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Who is your favorite personal finance guru?

Personal Finance Gurus You Should Be Taking Advice From

We're all looking for a little advice on how to best take care of our finances now and into the future. Outside of hiring a professional, many follow the wisdom of long-established money gurus. From over-the-top TV personalities like Jim Cramer to best-selling authors like Suze Orman and self-made billionaires like Warren Buffett, who's your go-to personal finance expert?

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Suze Orman
Warren Buffett
Dave Ramsey
Barbara Corcoran
Jim Cramer
Robert Kiyosaki
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I have always been my own financial guru. I began investing regularly by age 24. Before then I had c.d.s, stock, and savings account.  I always talked w/ people who were successful investors, most of them were plain Janes and Joes.  I always made friends of my bankers, and were told many times that I should have been an investment advisor.  Investing for me was so easy I did not understand why any one would pay money for some thing that was so easy to do all by them selves.  And generally there was no cost, even to buy stocks. I came from a family that was very poor on both sides of my family and I never wanted to be that poor at there ages.  It was difficult enough to be poor as a child.

I think David Bach, Automatic Millionaire, was my starting favorite. I also liked Joe Domingo and Vicky Robin's book from years ago that's popular again. Through the years, I would read pretty much anything personal finance-related, including from some authors listed in the survey. Now, however, my best resources are all online, the Penny Hoarder, being one of them.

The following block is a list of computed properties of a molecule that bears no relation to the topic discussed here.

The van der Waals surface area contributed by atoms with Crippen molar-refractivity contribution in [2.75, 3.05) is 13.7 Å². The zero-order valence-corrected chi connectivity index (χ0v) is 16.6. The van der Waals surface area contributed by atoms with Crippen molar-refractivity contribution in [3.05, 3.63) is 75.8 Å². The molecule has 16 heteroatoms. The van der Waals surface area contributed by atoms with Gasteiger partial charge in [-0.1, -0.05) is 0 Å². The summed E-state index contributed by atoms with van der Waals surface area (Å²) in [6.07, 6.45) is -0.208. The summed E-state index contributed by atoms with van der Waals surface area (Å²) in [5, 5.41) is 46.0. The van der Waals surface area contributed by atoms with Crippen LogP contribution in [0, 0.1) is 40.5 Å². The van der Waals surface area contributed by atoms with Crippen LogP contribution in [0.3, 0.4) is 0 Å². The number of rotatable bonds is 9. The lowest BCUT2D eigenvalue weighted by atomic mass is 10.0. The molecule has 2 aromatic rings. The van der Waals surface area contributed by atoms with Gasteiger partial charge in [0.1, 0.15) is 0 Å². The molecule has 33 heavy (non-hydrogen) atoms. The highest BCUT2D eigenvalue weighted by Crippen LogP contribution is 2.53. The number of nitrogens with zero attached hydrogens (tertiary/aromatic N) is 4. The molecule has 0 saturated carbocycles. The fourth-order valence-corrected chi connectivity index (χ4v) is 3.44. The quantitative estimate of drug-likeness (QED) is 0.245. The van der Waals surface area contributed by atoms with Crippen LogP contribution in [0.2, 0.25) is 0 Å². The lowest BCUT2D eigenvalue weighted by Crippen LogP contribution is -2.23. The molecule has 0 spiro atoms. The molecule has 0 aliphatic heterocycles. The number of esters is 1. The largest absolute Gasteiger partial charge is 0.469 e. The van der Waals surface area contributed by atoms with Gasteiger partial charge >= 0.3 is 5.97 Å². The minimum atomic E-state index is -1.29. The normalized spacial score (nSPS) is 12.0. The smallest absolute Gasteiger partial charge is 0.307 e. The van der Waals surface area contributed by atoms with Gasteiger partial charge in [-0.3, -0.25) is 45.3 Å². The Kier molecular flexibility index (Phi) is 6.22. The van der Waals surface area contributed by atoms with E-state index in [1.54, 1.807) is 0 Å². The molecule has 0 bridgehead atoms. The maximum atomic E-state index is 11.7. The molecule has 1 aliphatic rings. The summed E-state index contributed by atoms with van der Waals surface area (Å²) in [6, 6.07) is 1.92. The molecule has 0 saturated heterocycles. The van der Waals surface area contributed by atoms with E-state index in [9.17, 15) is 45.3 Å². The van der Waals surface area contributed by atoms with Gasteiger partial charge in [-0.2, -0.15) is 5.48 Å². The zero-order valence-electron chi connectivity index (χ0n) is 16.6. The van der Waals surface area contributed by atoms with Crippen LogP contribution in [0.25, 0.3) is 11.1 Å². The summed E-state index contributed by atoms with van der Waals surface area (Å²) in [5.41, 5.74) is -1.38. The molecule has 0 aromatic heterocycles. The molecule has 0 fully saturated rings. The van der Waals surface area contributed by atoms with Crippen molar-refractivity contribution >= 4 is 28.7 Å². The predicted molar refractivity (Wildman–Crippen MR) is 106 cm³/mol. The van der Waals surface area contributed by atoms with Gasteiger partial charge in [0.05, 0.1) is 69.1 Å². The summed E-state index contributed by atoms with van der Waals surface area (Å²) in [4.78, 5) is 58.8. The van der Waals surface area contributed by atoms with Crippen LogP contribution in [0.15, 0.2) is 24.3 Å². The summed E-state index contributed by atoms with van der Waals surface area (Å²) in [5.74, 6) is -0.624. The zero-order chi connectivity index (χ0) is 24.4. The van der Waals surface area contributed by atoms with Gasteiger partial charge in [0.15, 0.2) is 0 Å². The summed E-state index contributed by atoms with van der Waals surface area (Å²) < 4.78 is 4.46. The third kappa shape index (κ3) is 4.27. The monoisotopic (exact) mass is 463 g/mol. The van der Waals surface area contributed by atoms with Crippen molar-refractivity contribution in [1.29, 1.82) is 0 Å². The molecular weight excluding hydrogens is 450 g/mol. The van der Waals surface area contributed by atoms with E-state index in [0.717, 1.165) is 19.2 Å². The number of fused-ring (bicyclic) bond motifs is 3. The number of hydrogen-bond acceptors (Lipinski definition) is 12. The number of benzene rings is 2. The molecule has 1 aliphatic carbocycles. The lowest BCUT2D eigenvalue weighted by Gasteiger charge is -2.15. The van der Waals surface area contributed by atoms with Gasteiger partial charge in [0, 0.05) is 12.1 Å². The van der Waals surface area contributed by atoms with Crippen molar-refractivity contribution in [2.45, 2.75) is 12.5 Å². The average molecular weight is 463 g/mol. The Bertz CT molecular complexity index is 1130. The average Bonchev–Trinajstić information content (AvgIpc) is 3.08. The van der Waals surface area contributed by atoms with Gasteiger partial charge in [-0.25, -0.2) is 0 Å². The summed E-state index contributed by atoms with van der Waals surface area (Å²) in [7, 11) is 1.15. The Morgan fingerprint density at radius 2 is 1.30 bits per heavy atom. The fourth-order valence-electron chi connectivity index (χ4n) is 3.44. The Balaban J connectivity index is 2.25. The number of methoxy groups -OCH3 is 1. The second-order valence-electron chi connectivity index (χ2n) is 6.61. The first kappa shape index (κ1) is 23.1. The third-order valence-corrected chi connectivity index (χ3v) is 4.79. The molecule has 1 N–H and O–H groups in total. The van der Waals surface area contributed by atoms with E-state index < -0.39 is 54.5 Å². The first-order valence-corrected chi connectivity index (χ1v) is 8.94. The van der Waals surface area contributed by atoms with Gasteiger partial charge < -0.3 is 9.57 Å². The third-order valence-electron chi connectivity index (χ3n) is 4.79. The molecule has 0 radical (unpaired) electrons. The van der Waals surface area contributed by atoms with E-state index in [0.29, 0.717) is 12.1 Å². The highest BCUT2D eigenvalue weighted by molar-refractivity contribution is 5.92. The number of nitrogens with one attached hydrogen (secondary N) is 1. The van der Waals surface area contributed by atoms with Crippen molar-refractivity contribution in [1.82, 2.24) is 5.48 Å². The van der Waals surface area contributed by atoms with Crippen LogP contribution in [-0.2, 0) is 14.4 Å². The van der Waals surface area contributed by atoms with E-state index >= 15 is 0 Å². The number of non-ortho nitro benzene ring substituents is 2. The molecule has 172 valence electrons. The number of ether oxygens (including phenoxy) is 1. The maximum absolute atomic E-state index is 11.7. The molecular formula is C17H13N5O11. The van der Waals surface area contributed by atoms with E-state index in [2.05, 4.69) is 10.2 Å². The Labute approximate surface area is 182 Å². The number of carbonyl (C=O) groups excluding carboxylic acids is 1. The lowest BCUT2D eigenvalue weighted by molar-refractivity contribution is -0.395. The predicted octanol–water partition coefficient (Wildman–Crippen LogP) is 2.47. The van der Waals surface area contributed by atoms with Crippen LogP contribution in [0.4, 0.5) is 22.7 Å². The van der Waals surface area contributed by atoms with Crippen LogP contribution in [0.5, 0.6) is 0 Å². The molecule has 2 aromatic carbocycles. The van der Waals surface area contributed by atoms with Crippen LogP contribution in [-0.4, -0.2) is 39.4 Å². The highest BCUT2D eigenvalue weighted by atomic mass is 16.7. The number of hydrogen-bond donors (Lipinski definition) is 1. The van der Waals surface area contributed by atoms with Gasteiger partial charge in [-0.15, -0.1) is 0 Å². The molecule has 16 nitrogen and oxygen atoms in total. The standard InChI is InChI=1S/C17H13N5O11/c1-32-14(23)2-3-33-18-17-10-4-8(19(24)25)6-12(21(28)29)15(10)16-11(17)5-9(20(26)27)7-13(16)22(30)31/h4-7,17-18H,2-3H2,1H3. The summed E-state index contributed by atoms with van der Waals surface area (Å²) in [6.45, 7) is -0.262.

I hit Other, the reason being, that I use my own advice and do my due diligence on any one stock, I plan on investing in. I also use my Big Brothers advice as well seen as he has done quite well for himself and he has been investing for the long haul for more than 48 years to my 30 years of investing. And last but not least if you need a name of a famous investor, I choose Uncle Carl Ichan I am well familiar with everybody on your list, but I would not and do not follow 80% of the people listed above. Besides, there are at least fifty real good advisors that I know but it would take me too long to list.

I was asked on my last home buying experience, who my financial advisor was as part of the loan application process?  I said myself, and I got a strange look from the mortgage company representative.  I felt like that was a break moment in my application process.  "How can you be your own financial advisor?" was the look I got.  Through vast amounts of personal and formal eduction, I have been able to raise a good sum of money for my family, and my retirement.  Being in the military, my pay was consistent but we weren't making 7 figures by any means.  Steady consistent savings and putting money away for retirement has been my focus for the last 40 years.  I have bought and sold multiple homes, put three kids through College without debt, and saved for retirement.  I still manage my own investments and currently own two homes for seasonal purposes.  A broker offered me 1% to manage my accounts plus any fund expenses.  I literally saved myself $100,000 over 10 years by doing it myself.  I also teach financial literacy classes for multiple nonprofit organizations.  It is not impossible to prepare yourself financial with a little study and consistent learning about managing your money.  if you can't find the time, or just don't have interest in learning about personal finance, at least find a trust worthy financial advisor, preferably with a fiduciary agreement, so that they work in YOUR best interest.  Either way it is worth your time and MONEY to get it right.


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